Internet

5 Things Make You Vulnerable Online

Like everything else in modern economies, the internet has become ‘more, better, cheaper, faster’. Unfortunately, the dangers associated with using the internet so freely have also proliferated, while we have become so comfortable online that our everyday actions may put us in the path of grave danger.

There is no need to put on a tinfoil hat, but you do need to take some basic precautions daily to make it a little harder for bad actors to nab your private information. Here are 5 tips to protect your privacy online without spending a lot of time doing it.

Social Media Can Be Pretty Revealing

Manage your social media accounts like you would manage work-related, often confidential, documents at the office. We are usually naturally cautious about sharing work documents and information, and we all give at least a moment’s thought about who should or should not have specific information. Do the same with your social media accounts. Get into the habit of pausing for a minute before you share.  

Use privacy settings carefully, don’t drink and post, and Oh! check whether your social media platform automatically strips off the metadata of the photos you upload. When your photo contains metadata tags like time, place, go location, and device you used, that information is essentially released into the wild, wild west. Not a good idea! You can find a guide on stripping metadata here. 

Don’t ‘Subscribe and Forget’

Do a good spring-clean of your past online behavior. Were you around ten years ago when job seekers had to complete exhaustive, invasive online review forms for each online recruitment or job placement company?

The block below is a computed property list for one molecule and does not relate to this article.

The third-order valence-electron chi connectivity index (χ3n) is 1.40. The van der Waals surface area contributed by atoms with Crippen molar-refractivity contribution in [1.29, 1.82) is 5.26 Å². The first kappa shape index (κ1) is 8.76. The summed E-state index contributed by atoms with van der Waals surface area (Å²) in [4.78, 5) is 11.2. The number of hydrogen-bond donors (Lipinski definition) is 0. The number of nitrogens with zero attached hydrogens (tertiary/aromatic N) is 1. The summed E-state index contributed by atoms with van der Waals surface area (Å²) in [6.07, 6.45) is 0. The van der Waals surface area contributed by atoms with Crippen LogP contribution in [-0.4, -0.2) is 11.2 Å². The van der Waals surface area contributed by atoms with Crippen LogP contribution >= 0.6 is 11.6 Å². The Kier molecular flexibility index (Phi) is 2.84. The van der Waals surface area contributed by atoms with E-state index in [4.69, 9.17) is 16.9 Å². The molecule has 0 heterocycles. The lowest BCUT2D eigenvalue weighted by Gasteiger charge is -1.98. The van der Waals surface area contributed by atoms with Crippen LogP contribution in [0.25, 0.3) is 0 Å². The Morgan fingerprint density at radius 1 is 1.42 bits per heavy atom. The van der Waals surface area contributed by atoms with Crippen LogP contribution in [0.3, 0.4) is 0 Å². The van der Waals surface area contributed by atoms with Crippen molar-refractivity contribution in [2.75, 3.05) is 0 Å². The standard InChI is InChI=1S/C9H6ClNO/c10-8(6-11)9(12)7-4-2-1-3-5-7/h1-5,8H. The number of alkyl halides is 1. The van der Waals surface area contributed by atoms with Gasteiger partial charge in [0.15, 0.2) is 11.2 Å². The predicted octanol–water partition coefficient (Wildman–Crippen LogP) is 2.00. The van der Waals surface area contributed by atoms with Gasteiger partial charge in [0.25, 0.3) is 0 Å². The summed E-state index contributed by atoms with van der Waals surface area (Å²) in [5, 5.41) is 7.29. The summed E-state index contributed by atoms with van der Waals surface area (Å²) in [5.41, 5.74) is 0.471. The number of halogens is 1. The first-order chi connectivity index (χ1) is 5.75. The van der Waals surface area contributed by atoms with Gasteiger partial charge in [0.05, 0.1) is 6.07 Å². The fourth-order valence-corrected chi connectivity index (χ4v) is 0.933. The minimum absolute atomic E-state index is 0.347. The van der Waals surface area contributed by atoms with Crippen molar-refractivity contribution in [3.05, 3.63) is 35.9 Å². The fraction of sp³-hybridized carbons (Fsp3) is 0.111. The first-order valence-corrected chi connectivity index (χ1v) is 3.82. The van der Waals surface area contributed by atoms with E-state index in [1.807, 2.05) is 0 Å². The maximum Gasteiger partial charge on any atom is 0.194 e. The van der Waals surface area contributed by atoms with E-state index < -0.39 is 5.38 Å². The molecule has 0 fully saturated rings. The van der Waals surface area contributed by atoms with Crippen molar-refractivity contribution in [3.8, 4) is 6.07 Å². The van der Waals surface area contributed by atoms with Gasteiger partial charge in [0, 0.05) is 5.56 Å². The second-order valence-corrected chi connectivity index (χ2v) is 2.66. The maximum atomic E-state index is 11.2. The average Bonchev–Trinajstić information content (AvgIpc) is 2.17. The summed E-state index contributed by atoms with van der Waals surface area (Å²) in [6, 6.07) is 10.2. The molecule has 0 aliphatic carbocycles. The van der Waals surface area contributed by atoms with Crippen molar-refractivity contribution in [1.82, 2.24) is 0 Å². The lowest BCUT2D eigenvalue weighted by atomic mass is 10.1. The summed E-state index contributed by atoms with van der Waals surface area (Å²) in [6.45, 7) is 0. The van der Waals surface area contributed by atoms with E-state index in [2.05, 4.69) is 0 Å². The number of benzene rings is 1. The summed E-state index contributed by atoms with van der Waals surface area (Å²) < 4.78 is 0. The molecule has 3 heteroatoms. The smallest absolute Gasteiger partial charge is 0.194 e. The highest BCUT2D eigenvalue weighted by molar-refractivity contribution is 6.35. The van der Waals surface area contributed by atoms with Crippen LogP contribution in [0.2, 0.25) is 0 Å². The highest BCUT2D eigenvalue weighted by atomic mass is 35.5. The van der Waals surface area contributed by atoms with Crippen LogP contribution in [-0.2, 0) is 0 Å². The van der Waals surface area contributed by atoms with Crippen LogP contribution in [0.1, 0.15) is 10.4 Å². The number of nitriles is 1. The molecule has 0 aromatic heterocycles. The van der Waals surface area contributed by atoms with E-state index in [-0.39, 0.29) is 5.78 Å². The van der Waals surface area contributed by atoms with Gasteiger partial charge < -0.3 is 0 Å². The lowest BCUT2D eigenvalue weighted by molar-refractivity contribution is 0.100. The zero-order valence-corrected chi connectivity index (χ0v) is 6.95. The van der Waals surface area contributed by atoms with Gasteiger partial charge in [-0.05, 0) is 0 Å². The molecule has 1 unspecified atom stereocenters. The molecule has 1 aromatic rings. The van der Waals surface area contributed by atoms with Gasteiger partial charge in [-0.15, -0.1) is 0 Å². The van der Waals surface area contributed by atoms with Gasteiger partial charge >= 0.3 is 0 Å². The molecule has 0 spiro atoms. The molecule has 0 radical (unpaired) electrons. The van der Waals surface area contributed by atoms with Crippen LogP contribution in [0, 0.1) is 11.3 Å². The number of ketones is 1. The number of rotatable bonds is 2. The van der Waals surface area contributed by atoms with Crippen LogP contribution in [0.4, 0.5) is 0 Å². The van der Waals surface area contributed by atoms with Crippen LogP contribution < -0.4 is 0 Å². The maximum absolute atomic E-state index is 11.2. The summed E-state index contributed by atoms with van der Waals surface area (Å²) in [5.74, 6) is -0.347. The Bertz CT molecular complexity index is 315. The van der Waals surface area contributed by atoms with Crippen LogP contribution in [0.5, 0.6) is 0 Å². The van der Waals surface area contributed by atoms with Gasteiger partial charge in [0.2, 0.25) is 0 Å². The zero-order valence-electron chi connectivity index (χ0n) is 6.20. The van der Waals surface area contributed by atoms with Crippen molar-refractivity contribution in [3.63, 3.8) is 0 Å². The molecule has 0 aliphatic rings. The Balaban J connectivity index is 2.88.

Where did those companies go with your data? Where did they store the information? And did you ever try FarmVille or First Life? Can you even remember the time when you had a MySpace Account? 

You might be a little shocked when you start digging into your online behavior over the past couple of years.  As naive new internet players, most of us happily shared private and personal information online. Concerns about internet privacy, and the dangers of hacking and data theft only became a ‘thing’ a short 10 years ago. 

Powerful search algorithms used by private enterprises can unearth much of this deeply buried data. Companies use tailored software to compile personal profiles on pretty much everyone, which is frequently used to research potential employees or find people. The most popular use for much of this data is to find out what you like and then sell stuff to you!

Use Nuwber to find out what everyone else knows about you. Nuwber experts can extract information from forgotten internet corners, which will give you a good idea of your online risk profile.

Also, check whether any of your old online haunts had been breached. What type of information had been exposed? Visit all possible sources of data, for example, ancient gaming accounts where you can delete profiles or replace profile information with nonsense data. 

Don’t Trust All Those Handy Applications

Actually, you should actively mistrust every application you use, especially the free ones. Even your browser can turn against you and reveal login information to potential hackers, especially when you use autofill or synchronization services.